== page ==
March 29, 2014

Blu-ray Review: Paranormal Activity: The Marked Ones (2014)
As far as we're concerned, the Paranormal Activity series ended with PA3. PA4 was dull, lame rehash of the first 3 PA movies that did nothing but frustrate us.

Paranormal Activity: The Marked Ones isn't that much better. 

The idea of Found Footage just isn't fresh anymore. The novelty has worn off, and for the most part, it's a sub-genre that spins its wheels more than most other sub-genres do.

We know all of the tricks now, and we're crying foul on the silly tropes that flicks like this keep using over and over again, to lesser and lesser effect each time.

By definition, Found Footage flicks are supposed to be anchored in reality; they basically serve as an evidentiary document of the "real" goings-on in their characters lives, and by that rule alone, they are supposed to be indisputably true.

Aside from how false that so much of it rings, the main issue with Paranormal Activity: The Marked Ones (which will be known as PATMO from this point forward, because I'm not typing that entire title out every time I need to use it), is that it's more ridiculous than it is scary... or compelling... or good.

PATMO moves the supernatural shenanigans of the PA universe from the Suburbs to the Barrio, which we found kind of neat because at this point we're awful tired of seeing white people being haunted by malevolent Spirits and Demons. Supernatural diversity is a good thing, people.

Anywho, this new PA endeavor involves a group of SoCal kids celebrating their High School graduation with tequila, salsa, and of course, a newly purchased video camera (which is always on.) When the creepy neighborhood Bruha (Witch) is murdered in the apartment below, video-ready Jesse and his friends set out to "see what it looks like." The dead Witch's apartment, that is.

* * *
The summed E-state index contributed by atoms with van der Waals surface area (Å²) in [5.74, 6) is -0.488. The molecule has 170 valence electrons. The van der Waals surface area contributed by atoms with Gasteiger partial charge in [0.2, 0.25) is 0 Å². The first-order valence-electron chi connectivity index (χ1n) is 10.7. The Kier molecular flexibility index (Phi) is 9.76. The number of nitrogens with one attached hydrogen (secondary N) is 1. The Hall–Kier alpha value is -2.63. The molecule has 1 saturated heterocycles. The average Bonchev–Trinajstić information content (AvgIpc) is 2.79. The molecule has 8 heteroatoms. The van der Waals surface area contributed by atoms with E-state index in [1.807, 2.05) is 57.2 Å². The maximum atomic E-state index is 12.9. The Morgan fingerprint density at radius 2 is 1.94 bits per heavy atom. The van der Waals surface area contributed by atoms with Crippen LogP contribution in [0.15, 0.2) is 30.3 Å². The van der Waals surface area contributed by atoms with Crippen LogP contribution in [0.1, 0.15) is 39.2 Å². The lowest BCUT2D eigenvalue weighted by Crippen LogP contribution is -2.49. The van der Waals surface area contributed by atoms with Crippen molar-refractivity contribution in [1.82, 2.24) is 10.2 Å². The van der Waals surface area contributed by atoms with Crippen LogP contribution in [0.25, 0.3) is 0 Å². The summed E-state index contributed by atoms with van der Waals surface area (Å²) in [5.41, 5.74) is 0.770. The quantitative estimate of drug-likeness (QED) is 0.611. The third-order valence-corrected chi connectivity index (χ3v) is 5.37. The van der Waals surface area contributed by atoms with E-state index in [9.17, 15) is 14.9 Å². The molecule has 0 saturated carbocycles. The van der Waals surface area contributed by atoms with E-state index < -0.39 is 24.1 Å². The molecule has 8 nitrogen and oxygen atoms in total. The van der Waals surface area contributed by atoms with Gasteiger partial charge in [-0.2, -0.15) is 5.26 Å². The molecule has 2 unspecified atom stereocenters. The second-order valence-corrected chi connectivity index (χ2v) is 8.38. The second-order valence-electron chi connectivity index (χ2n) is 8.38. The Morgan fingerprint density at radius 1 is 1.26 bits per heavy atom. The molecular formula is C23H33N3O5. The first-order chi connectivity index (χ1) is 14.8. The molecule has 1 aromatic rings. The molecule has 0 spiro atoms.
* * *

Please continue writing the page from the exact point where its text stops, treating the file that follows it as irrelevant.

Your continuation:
This is what it looks like.
What they find is a bunch of black magic tools, and some pictures of Jesse and his mom, which seems rather odd. The next morning, Jesse wakes up to find an equally odd bite mark on his arm, which has apparently granted him special powers. Curious about his new-found abilities, the gang decides to contact the spirit world via an old Simon game straight out of 1984.

Yeah... the plot of this movie involves a haunted fucking Simon game.

From this point on, PATMO goes a bit off the rails with its jumping between times and making the once simple PA mythology into an over-complicated, over-explained mess.

Who knew that Simon was also a Ouija Board?
You've seen it once, you've seen it five times now (six, if you count the Japanese film PA2: Tokyo Night), and it's less effective the fifth time out! Crazy, right? Because Horror movies that are churned out every year as a part of a series never get weaker and more ridiculous as the numbers grow... *Cough* Saw.

PATMO's greatest sin as a FF movie is that it fails to be scary. To be fair, there are a few creepy moments sprinkled throughout this one, and at times things felt fairly tense, but those moments were few and far between, and felt absolutely fleeting when we actually got them. We knew what was coming, and it wasn't hard to guess when, so really, there's not much in this one that could have truly scared us.

The Barrio setting was interesting, as were the nuances of Hispanic life that really made this one feel different from the first 4 entries; there was a lot more action; and Hector's cute little Abuela was enjoyable; and the part where the kid "pops" into the room was pretty cool too. That's about it on the "good" front.

Iggy Pop out of nowhere!
What we really don't get is that the FF sub-genre has been around fro a while now, so how in the world can Horror filmmakers continue to justify their characters recording every bit of everything that's going on around them? Sure, someone might record some things here and there, but no way does anyone record things "movie style" when their life is in danger.

-Sitting around with friends? Record it.
-Walking the mean streets of the Barrio? Record it.
-Get confronted by Latino gang members who don't want you recording them? Record it.